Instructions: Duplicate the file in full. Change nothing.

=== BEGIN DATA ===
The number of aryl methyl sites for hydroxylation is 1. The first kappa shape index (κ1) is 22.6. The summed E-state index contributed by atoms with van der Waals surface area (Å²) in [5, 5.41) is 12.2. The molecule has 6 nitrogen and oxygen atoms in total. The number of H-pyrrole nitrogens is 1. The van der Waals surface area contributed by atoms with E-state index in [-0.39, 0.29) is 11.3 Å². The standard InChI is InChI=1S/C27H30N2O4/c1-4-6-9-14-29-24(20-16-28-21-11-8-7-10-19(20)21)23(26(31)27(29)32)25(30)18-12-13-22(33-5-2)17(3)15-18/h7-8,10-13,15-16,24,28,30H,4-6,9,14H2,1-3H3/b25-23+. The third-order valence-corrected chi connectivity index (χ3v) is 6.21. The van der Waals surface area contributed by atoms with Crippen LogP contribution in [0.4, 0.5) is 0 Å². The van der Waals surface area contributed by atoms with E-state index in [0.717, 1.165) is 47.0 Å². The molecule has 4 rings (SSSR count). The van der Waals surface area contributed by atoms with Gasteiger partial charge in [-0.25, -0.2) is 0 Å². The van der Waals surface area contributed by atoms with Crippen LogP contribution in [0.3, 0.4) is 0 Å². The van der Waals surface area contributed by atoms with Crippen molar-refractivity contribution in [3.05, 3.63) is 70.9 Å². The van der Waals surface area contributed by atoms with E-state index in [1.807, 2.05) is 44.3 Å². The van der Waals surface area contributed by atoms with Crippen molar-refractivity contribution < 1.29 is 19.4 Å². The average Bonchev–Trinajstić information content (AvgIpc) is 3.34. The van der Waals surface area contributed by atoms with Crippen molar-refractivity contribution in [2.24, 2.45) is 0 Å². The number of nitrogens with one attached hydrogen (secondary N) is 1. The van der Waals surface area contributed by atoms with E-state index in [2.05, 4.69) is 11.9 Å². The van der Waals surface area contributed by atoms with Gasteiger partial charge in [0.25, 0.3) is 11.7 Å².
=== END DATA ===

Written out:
The number of aryl methyl sites for hydroxylation is 1. The first kappa shape index (κ1) is 22.6. The summed E-state index contributed by atoms with van der Waals surface area (Å²) in [5, 5.41) is 12.2. The molecule has 6 nitrogen and oxygen atoms in total. The number of H-pyrrole nitrogens is 1. The van der Waals surface area contributed by atoms with E-state index in [-0.39, 0.29) is 11.3 Å². The standard InChI is InChI=1S/C27H30N2O4/c1-4-6-9-14-29-24(20-16-28-21-11-8-7-10-19(20)21)23(26(31)27(29)32)25(30)18-12-13-22(33-5-2)17(3)15-18/h7-8,10-13,15-16,24,28,30H,4-6,9,14H2,1-3H3/b25-23+. The third-order valence-corrected chi connectivity index (χ3v) is 6.21. The van der Waals surface area contributed by atoms with Crippen LogP contribution in [0.4, 0.5) is 0 Å². The van der Waals surface area contributed by atoms with E-state index in [0.717, 1.165) is 47.0 Å². The molecule has 4 rings (SSSR count). The van der Waals surface area contributed by atoms with Gasteiger partial charge in [-0.25, -0.2) is 0 Å². The van der Waals surface area contributed by atoms with Crippen LogP contribution in [0.3, 0.4) is 0 Å². The van der Waals surface area contributed by atoms with Crippen molar-refractivity contribution in [3.05, 3.63) is 70.9 Å². The van der Waals surface area contributed by atoms with E-state index in [1.807, 2.05) is 44.3 Å². The van der Waals surface area contributed by atoms with Crippen molar-refractivity contribution < 1.29 is 19.4 Å². The average Bonchev–Trinajstić information content (AvgIpc) is 3.34. The van der Waals surface area contributed by atoms with Crippen molar-refractivity contribution in [2.24, 2.45) is 0 Å². The number of nitrogens with one attached hydrogen (secondary N) is 1. The van der Waals surface area contributed by atoms with E-state index in [2.05, 4.69) is 11.9 Å². The van der Waals surface area contributed by atoms with Gasteiger partial charge in [0.25, 0.3) is 11.7 Å².